A hidden Gem in Uganda-CNN. Is located in Karamoja and is one of Uganda’s major parks. There are eye-rousing savannah tree stretches and landscapes that run afar and into the horizon. It is home to 500 plus bird species. This semi-desert park is also home to over 80 mammal species. On your game drive you are likely to see the black-backed jackal and side-striped jackals, bat-eared foxes, lions, giraffes, spotted hyenas, cheetahs, Ostriches (only in this park) and over 500 bird species. You can also go hiking on Mt Molungole .
Mt Molungole, the natural wild habitat is home to the Ik people.
The Ik look very much like the Karimojong. They are a small tribe of about 11,000.The only difference is in language and culture. They are subsistence farmers whose language belongs to the highly divergent Kuliak sub-group of Nilo-Saharan languages. They were hunter-gatherers until the 1960s when their land was declared a national park. They withdrew into the mountains and took up cultivation, hunting and bee keeping. “The Ik have, therefore, chosen not to keep livestock to reduce the risk of raiding.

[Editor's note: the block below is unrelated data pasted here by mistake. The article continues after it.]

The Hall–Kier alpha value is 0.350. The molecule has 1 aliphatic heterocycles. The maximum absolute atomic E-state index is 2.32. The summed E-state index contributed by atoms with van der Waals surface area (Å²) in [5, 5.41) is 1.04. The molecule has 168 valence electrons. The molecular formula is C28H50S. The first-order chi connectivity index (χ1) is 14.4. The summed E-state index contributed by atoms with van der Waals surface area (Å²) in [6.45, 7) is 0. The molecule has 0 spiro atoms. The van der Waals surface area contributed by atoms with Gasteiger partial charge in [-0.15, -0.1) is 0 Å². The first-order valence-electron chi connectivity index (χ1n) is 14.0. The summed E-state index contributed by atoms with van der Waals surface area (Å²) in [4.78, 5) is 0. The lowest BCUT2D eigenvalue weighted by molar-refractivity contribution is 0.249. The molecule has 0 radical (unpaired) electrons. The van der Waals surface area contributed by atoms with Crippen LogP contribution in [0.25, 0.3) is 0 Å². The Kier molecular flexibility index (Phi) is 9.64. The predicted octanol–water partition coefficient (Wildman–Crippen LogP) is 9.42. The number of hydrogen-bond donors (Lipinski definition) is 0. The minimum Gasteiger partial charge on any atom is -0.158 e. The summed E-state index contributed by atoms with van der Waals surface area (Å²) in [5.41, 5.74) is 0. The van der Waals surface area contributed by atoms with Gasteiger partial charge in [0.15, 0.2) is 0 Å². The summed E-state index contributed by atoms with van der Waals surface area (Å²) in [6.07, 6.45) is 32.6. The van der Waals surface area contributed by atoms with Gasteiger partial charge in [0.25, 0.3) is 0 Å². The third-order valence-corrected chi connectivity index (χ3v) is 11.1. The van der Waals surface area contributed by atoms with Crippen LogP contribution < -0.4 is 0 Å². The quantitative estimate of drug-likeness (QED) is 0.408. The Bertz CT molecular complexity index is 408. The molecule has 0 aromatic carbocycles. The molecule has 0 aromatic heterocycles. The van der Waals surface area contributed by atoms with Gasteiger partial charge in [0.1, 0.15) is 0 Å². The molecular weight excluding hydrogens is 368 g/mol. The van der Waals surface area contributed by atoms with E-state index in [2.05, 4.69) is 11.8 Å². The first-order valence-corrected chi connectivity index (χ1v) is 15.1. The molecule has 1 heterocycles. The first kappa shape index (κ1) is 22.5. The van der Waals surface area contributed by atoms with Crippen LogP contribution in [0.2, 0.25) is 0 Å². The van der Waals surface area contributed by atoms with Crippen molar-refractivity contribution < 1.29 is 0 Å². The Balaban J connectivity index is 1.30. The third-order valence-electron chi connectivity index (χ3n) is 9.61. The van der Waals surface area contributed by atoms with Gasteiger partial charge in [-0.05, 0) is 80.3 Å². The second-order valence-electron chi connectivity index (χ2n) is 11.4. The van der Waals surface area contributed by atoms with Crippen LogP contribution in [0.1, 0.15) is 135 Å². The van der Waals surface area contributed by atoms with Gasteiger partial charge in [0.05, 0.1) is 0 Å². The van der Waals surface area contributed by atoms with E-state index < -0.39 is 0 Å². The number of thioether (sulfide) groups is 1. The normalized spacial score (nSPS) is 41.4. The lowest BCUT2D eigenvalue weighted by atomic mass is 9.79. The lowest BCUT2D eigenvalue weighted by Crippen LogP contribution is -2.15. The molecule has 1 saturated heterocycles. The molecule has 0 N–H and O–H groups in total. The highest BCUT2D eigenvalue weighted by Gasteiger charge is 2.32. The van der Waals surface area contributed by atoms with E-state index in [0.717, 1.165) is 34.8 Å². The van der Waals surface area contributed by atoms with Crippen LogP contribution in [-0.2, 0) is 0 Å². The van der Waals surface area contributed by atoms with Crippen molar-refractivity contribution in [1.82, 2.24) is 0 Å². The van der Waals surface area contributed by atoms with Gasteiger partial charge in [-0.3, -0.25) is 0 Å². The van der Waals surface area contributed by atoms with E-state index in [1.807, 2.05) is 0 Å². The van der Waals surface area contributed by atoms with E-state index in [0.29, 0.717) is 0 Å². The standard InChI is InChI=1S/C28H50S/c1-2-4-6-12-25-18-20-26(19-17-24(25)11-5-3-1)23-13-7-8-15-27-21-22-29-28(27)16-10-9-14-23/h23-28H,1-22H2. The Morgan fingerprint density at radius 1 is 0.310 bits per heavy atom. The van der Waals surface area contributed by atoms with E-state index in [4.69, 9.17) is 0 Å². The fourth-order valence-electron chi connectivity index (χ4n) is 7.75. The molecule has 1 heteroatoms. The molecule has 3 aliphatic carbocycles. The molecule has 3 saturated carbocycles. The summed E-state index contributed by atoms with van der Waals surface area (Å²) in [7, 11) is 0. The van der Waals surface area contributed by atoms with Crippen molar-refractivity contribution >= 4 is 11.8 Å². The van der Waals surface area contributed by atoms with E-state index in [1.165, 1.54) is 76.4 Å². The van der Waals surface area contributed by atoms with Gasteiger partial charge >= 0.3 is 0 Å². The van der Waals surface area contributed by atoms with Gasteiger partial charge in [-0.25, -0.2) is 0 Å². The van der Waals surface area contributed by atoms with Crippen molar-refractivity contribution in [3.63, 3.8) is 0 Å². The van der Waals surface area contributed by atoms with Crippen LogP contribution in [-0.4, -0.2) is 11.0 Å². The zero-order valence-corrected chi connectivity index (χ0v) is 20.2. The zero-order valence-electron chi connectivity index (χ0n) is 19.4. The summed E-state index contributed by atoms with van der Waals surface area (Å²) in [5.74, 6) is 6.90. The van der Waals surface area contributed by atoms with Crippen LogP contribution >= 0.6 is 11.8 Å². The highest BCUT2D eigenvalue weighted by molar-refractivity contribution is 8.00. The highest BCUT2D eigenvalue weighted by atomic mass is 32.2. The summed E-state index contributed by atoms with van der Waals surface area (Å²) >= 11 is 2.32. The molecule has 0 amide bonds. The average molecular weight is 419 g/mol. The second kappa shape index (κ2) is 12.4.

The Ik are polygamous. Men marry as many wives as they want, sometimes depending on the number of beehives one has. A respectable man owns as many as 50 beehives and can give about five to 10 hives as bride price.The first wife has a ‘husband’ status over other wives and wife inheritance after divorce or widowhood is practiced.
The Ik People say they were the first people to migrate to Northeastern Uganda. Ik means “head of migration” .
You have to be physically fit to climb the mountains – the peak of Mount Murongole is 2,749 meters above sea level and hike up here is a torture for those who are not fit. The trail is 8 kilometers long (16 kilometer round trip) and quite a tough climb to the villages.